Download Now! Actions to Transform Food Systems under Climate Change

From complex discussions to straightforward solutions: the Hague conference begins

A view of the plenary room, photo by IISD
(view original)
Nov 2, 2010




Kicking off the first day of the Global Conference on Agriculture, Food Security and Climate Change, keynote speakers expressed their fears and optimism for building a strong movement to push key issues to the top of the science and policy agendas, and create practical solutions for farmers in developing countries.

Rhoda Peace Tumusiime, the African Union Commissioner for Rural Economy and Agriculture stressed the need for evidence-based investment plans to support and boost agriculture, which counts for two-thirds of GDP in African countries. For the last three decades, she said, agricultural investment has been the missing link. Small-scale farmers and pastoralists must be included in global carbon markets, a point that emerged from the October African Conference on Agriculture, Food Security and Climate Change in Addis Ababa.

Kanyayo Nwanze, president of IFAD, also focused on smallholders, in his call for the launch of a new "evergreen" agricultural revolution. Smallholders should be seen as business partners and entrepreneurs if we are truly to address their needs. He pointed out that toolkits exist already for "multiple-win investments", for example payments for environmental services.

Other elements of an evergreen revolution include approaches to reduce smallholder vulnerability to climate change impacts and volatile markets, as well as better climate information systems that farmers and policymakers can actually use. As well, he highlighted that many long term climate change solutions are found in traditional knowledge, for example genetic varieties that are adapted to changing conditions.

Finally, referring to the upcoming UNFCCC Conference of Parties in Cancun, he stressed that delays to the international climate change negotiations should not hold us back from mobilising finances and other resources for agriculture and climate change. Finally, he noted "our complex discussions need to translate into straightforward solutions for a farmer's daily challenges."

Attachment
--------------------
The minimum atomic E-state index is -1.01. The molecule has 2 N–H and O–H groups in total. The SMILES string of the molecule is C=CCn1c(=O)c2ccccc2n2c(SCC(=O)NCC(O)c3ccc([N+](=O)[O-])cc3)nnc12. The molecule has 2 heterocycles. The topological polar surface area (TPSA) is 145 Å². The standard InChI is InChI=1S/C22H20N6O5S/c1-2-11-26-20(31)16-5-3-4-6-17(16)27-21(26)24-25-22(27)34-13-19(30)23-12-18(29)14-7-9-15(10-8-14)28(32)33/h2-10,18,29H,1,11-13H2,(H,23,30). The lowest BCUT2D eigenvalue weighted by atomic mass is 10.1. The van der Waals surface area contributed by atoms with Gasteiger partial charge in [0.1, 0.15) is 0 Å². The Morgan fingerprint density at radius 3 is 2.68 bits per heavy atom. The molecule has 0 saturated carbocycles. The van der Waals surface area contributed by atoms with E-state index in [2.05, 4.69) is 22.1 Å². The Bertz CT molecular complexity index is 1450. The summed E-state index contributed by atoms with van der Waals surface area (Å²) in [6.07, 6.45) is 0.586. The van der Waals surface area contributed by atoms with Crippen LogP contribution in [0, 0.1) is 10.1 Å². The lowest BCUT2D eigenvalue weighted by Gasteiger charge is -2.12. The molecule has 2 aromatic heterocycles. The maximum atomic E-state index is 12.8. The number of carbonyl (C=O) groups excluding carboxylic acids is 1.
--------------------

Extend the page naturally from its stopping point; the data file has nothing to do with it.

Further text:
For more from Mr Nwanze, read his recent piece on Smallholders, climate resilience and sustainable agriculture 

Not all major issues in agriculture are focussed on climate change, said University of Amsterdam Professor Louise Fresco. Drought and famine are results of failing institutions, disincentives to farmers, failures of markets, and pests and diseases. She urged people to think about the issues in the context of Global Change, that is "the impact of human beings on the surface of the earth"

Of course climate change cannot be ignored, and we must confront whether and how climate change make things worse. "What is new," she said "is the speed and the scale at which changes occur, the global linkages and the number of people involved in intensification of agricultural production." The other urgent question is how poor farmers can become resilient, and echoing the other keynote speakers, she noted that many solutions lie in entrepreneurship.

One of the major challenges for agriculture is getting better yield from existing land. This includes finding a way to enhance labour productivity. Agricultural labour, which is frequently carried out by women, can be back-breaking. Professor Fresco cited that 200 hours of weeding are required for half a hectare of produce. As young people move towards urban areas, we must challenge our view that "small is beautiful" and quickly look for some approaches that can enhance labour productivity, including mechanisation.

She noted that genetic modification may also help in specific cases,  all other conditions are right. While genetic modification has bee mostly targeted towards bigger and more transportable varieties, the GM sector will need shift its objectives and select for climate relevant traits such as drought resistance.

She also noted challenges including growth in meat consumption in developing countries and deforestation from agricultural expansion and biofuel production.

To see more from Professor Fresco, watch her TED Talk on Feeding the Whole World

CCAFS is at the Hague conference all week.

Read the background paper CCAFS prepared for the conference: Agriculture, Food Security and Climate Change: Outlook for Knowledge, Tools and Action (PDF)

Come to our Side Event: Plans for a new international Commission on Sustainable Agriculture and Climate Change, 5 November 2010

Not in the Hague? Follow us on twitter @cgiarclimate